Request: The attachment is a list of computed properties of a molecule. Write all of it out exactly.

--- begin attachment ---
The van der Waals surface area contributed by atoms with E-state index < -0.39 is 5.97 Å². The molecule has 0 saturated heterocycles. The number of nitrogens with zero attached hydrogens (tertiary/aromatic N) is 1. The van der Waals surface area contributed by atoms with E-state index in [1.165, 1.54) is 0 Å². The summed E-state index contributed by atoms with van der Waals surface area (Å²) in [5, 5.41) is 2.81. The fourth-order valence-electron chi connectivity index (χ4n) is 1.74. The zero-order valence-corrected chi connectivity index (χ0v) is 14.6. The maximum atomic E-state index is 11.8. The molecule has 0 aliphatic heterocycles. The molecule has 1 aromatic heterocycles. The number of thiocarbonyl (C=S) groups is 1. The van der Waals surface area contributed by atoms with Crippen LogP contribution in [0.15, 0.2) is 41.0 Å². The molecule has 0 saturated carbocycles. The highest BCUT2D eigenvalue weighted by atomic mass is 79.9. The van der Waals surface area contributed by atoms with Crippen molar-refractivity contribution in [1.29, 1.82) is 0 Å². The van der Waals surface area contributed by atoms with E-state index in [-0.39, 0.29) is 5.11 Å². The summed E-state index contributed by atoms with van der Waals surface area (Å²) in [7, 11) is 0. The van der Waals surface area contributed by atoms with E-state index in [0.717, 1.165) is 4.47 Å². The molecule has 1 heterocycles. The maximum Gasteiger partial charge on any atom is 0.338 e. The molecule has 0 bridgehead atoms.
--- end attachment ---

The van der Waals surface area contributed by atoms with E-state index < -0.39 is 5.97 Å². The molecule has 0 saturated heterocycles. The number of nitrogens with zero attached hydrogens (tertiary/aromatic N) is 1. The van der Waals surface area contributed by atoms with E-state index in [1.165, 1.54) is 0 Å². The summed E-state index contributed by atoms with van der Waals surface area (Å²) in [5, 5.41) is 2.81. The fourth-order valence-electron chi connectivity index (χ4n) is 1.74. The zero-order valence-corrected chi connectivity index (χ0v) is 14.6. The maximum atomic E-state index is 11.8. The molecule has 0 aliphatic heterocycles. The molecule has 1 aromatic heterocycles. The number of thiocarbonyl (C=S) groups is 1. The van der Waals surface area contributed by atoms with Crippen LogP contribution in [0.15, 0.2) is 41.0 Å². The molecule has 0 saturated carbocycles. The highest BCUT2D eigenvalue weighted by atomic mass is 79.9. The van der Waals surface area contributed by atoms with Crippen molar-refractivity contribution in [1.29, 1.82) is 0 Å². The van der Waals surface area contributed by atoms with E-state index in [-0.39, 0.29) is 5.11 Å². The summed E-state index contributed by atoms with van der Waals surface area (Å²) in [7, 11) is 0. The van der Waals surface area contributed by atoms with E-state index in [0.717, 1.165) is 4.47 Å². The molecule has 1 heterocycles. The maximum Gasteiger partial charge on any atom is 0.338 e. The molecule has 0 bridgehead atoms.